I was talking to a friend of mine who does websites for churches.  I shared the concept of my blog, and he suggested a talk by Andy Stanley.  It’s only fitting that it’s all about apps! : )

The talk is #5  in the Life Apps series.  It’s all about trust.

Andy’s take on this whole conflict thing seems to align pretty swimmingly with our take here at {double hockey sticks}.  I just love his angle on it!  I highly recommend listening to the talk – or even better, watching it!  He uses a simple illustration that is fantastic.  Here’s what I just love…

He offers a fairly simple – yet oddly profound – breakdown:

In every relationship, there are expectations…And then there is what we actually experience.

Here is what you said you would do…

Here is what happened…

Now here is the interesting part.  What happens when there is a gap?  What happens when what we expect and what actually happens are different?

When there is a gap, we choose what goes in the gap.

*We* are in charge of that.  *They* don’t control what goes in the gap.  *We* do.


Andy launches from some of the beloved wedding verses about loving one another.  His take:

Love gives the other person the benefit of the doubt.
Love looks for the most generous explanation for the other person’s behavior.

Here at {double hockey sticks}, we advocate it’s because it is our responsibility as believers to take captive our thoughts and make them obedient to Christ.  It is our responsibility to think things that are true and noble.  So we start with what is true – actually, factually true.  We start with what factually they said they would do… and what *factually* happened.  Factually what is true.  Not our opinion or our interpretation of their motives or our false attribution error of what happened.  The actual, factual, unopinionated version of what happened.

Then what do we do with the gap?

It is within your power to choose what goes in the gap.

We think things that are noble.  We assume there is a noble explanation.  We choose to believe the best.

We are in charge of what goes in that gap.

No matter how bad it is, no matter how wide the gap is, and no matter how consistently there is a gap, you. choose. what. goes. in. the. gap.

So we start with what is true of our expectations and experience (actually, factually true!), then we believe the best by thinking things that are noble to fill in any gaps.

This is, by the way, a great model for more than our thought life – it is a great model for ‘confrontation’ as well.  I put it in quotes, because it is my experience that most ‘confrontation’ doesn’t have to be ‘confrontational.’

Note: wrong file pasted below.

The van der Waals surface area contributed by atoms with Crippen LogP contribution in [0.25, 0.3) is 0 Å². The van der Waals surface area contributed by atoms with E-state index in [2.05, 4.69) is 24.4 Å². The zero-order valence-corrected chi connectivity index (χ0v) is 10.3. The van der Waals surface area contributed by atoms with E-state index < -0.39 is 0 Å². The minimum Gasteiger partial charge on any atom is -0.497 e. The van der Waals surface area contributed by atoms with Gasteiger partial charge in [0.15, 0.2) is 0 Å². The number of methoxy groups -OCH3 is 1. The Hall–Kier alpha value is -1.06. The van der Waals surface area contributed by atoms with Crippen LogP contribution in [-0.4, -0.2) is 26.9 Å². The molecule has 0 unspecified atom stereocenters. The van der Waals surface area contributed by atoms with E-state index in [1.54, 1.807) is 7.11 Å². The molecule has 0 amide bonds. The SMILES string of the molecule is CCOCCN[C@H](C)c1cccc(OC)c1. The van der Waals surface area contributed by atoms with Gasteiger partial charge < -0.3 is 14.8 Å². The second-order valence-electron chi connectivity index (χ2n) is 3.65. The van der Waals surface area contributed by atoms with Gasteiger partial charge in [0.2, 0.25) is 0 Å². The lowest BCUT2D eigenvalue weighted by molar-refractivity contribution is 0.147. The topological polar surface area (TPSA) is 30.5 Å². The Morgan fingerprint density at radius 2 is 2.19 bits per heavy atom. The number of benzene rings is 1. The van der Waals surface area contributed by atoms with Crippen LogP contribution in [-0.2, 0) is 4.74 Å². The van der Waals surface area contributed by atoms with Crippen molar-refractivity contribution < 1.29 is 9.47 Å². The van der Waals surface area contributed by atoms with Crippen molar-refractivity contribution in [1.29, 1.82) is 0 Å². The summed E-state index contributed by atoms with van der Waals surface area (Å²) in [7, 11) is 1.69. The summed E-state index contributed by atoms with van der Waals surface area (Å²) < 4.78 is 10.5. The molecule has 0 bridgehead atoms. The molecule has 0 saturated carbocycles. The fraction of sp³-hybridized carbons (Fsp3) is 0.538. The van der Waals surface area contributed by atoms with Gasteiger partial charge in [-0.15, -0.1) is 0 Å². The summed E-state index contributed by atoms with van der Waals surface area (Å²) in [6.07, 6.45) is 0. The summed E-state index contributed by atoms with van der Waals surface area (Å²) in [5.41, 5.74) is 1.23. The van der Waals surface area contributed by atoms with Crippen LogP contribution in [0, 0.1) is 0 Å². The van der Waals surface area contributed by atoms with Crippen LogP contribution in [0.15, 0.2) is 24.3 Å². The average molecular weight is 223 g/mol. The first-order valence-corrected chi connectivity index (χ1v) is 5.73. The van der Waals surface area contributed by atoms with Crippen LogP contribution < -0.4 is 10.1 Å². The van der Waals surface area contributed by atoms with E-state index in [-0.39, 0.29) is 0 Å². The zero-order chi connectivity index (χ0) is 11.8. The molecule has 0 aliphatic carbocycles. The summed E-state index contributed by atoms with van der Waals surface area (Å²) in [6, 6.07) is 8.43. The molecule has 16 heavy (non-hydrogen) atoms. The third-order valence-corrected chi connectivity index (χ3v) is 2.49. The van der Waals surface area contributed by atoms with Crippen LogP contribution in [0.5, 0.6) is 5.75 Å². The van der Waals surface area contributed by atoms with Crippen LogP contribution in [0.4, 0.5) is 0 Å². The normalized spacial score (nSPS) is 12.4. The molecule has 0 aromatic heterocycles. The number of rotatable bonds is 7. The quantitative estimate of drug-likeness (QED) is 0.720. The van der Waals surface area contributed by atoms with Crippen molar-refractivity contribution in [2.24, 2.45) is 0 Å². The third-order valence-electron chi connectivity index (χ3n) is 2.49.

Can I tell you the sweetest story from my husband’s childhood to demonstrate?

So my husband is out playing with some friends.  His mom calls him in for dinner.  What is a good kid to do? Well, obey their mom and come in for dinner.

But Dave doesn’t come in.  He continues hanging out with his friends.


You see the paradigm playing out here?

  • EXPECTATION: son comes in when mom calls him for dinner
  • EXPERIENCE: son continued talking to his friends

Both very factual, right?

Now what goes in the gap?

Possibilities of course include disobedience.  But my husband is a saint.  I’m serious : )  So my mother-in-law chose to believe the best.  She chose to assume positive intent.  She chose to think things that were noble.

And can I tell you – boy, was she right?

So Dave comes in, and for the sake of the story, let’s say she knows the future and follows Andy’s outline. : )  So she ‘confronts’ (not really, more ‘asks lovingly’)…

MOM: Dave, when I call you to come in for dinner, I expect you to come in.  But this time you didn’t.  Can you tell me about what happened?

And Dave responds, (are you ready for this?)

SON: I was in the middle of sharing the gospel with them.

{insert a bit of stun}  Yes, I told you the man is a saint : )

Sometimes there is a pretty decent explanation for why there is a gap between expectations and experience.  And may I be so bold as to say that we keep from sinning when we think nobly about what should go in that gap.

So let’s mind the gap.  Nobly! : )

{ There are more goodies in the talk.  I don’t want to spill *all* of them! : ) }

Trayvon and Zimmerman: Crosshairs or the Cross?

As people rally around Trayvon’s family, I am moved by all the support.

Support I love.  Support in grief is invaluable.

But part of me is deeply, deeply concerned.